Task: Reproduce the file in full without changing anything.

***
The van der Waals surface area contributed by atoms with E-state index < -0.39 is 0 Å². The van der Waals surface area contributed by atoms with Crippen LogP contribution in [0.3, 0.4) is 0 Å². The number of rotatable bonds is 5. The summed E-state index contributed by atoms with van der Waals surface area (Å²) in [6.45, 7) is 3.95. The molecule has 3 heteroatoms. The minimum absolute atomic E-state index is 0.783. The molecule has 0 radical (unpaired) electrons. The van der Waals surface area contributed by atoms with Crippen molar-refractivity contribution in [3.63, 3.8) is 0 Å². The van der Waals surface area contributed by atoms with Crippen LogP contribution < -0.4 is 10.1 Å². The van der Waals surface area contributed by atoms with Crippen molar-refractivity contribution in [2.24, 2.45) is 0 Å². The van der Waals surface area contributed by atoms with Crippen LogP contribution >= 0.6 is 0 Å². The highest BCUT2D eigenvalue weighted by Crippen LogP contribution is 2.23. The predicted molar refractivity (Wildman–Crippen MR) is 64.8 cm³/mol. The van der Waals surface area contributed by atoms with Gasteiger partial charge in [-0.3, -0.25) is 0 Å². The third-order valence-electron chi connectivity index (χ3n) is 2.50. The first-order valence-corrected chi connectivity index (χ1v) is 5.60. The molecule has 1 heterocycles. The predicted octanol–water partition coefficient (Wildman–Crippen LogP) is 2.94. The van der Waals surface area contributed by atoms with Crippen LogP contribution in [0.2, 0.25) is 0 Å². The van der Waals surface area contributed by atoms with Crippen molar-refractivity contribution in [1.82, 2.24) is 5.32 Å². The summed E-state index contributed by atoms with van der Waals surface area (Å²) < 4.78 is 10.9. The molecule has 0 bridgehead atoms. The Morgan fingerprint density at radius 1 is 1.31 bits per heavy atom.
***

The van der Waals surface area contributed by atoms with E-state index < -0.39 is 0 Å². The van der Waals surface area contributed by atoms with Crippen LogP contribution in [0.3, 0.4) is 0 Å². The number of rotatable bonds is 5. The summed E-state index contributed by atoms with van der Waals surface area (Å²) in [6.45, 7) is 3.95. The molecule has 3 heteroatoms. The minimum absolute atomic E-state index is 0.783. The molecule has 0 radical (unpaired) electrons. The van der Waals surface area contributed by atoms with Crippen molar-refractivity contribution in [3.63, 3.8) is 0 Å². The van der Waals surface area contributed by atoms with Crippen LogP contribution < -0.4 is 10.1 Å². The van der Waals surface area contributed by atoms with Crippen molar-refractivity contribution in [2.24, 2.45) is 0 Å². The van der Waals surface area contributed by atoms with Crippen LogP contribution >= 0.6 is 0 Å². The highest BCUT2D eigenvalue weighted by Crippen LogP contribution is 2.23. The predicted molar refractivity (Wildman–Crippen MR) is 64.8 cm³/mol. The van der Waals surface area contributed by atoms with Gasteiger partial charge in [-0.3, -0.25) is 0 Å². The third-order valence-electron chi connectivity index (χ3n) is 2.50. The first-order valence-corrected chi connectivity index (χ1v) is 5.60. The molecule has 1 heterocycles. The predicted octanol–water partition coefficient (Wildman–Crippen LogP) is 2.94. The van der Waals surface area contributed by atoms with Crippen LogP contribution in [0.2, 0.25) is 0 Å². The van der Waals surface area contributed by atoms with Crippen molar-refractivity contribution in [1.82, 2.24) is 5.32 Å². The summed E-state index contributed by atoms with van der Waals surface area (Å²) < 4.78 is 10.9. The molecule has 0 bridgehead atoms. The Morgan fingerprint density at radius 1 is 1.31 bits per heavy atom.